8. 8. Healthline. Eosinophil Count: What It Is and What It Means. Available at: https://www.healthline.com/health/eosinophil-count-absolute. Accessed: July 2020.
  9. 9. AAAAI. WHAT IS A FENO TEST? Available at: https://www.aaaai.org/conditions-and-treatments/library/asthma-library/feno-test. Accessed: July 2020.

Date of Approval: August 2020 | MAT-GLB-2001249

LOOKING INSIDE: TEST YOUR KNOWLEDGE OF TYPE 2 INFLAMMATION IN ASTHMA

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The Next Breath Editorial Team

9/2/2020 12:00:00 AM

9/2/2020 12:00:00 AM

Explore these facts about type 2 inflammation – a contributor to asthma – and then test your knowledge. What score will you get?

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Severe asthma has had a big impact on Amit’s life. Now that she has found a better level of control, its inspired a new career path.

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The Next Breath Editorial Team

6/3/2020 12:00:00 AM

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Learn how the research community taps into the asthma experience of those who know it best – people with asthma – and how these insights help advance care.

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The Next Breath Editorial Team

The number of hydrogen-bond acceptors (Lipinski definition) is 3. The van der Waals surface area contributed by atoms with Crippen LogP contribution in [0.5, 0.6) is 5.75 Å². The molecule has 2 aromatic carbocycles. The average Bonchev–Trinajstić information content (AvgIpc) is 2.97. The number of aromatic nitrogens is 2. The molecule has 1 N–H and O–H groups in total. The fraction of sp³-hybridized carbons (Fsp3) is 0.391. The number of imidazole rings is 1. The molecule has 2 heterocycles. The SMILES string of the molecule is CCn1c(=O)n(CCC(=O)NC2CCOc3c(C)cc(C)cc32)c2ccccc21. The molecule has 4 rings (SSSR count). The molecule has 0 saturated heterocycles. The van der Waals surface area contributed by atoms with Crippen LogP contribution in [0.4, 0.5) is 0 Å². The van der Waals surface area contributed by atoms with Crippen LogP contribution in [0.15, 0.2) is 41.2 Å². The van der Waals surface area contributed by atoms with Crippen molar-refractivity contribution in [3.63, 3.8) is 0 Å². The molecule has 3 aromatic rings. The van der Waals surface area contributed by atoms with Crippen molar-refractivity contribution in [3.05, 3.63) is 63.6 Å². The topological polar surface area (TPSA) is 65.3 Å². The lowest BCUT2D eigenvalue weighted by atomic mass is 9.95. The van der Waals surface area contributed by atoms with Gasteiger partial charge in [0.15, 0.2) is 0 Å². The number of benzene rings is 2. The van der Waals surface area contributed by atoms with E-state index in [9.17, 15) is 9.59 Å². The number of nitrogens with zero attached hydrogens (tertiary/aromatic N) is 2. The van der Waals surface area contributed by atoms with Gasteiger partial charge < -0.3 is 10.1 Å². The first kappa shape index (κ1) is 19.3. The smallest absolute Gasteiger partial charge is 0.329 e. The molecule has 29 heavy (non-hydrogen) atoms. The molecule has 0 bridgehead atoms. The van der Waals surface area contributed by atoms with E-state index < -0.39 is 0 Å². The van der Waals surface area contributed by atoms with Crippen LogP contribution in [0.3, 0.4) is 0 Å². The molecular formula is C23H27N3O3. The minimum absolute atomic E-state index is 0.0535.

4/28/2020 12:00:00 AM

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Everyone’s asthma is unique, but people can have similar experiences. Take this 5-question quiz to find out your “asthma personality” and resources to explore today.

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Better asthma control is possible. Use these tips to jump-start a conversation with your doctor about addressing your symptoms.

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The Next Breath Editorial Team

12/5/2019 12:00:00 AM

12/5/2019 12:00:00 AM

Dr. Lawrence Sher, Medical Director at Palos Verdes Medical Group and a physician at Peninsula Research Associates, discusses type 2 inflammation, an underlying cause of a certain type of asthma,1 and what true asthma “control” could look like.

How One Woman Refused to Let Asthma Control Her Life

The Next Breath Editorial Team

12/1/2019 12:00:00 AM

12/1/2019 12:00:00 AM

Tammy was diagnosed with asthma as an infant. Throughout her childhood, her asthma was severe but under control with help from her doctor, who prescribed an inhaler and other medicines.

THE A-HA ASTHMA MOMENT THAT HELPED LYNN TAKE BACK CONTROL

The Next Breath Editorial Team

11/5/2019 12:00:00 AM

11/5/2019 12:00:00 AM

Lynn talks about the moment when she realized her asthma was uncontrolled and she needed to make a change.

ARE THESE 5 MYTHS PREVENTING YOU FROM ASTHMA CONTROL?

The Next Breath Editorial Team

10/2/2019 12:00:00 AM

10/2/2019 12:00:00 AM

People living with asthma often overestimate their level of control. That’s why we’ve looked at five common myths about asthma and unpacked the facts.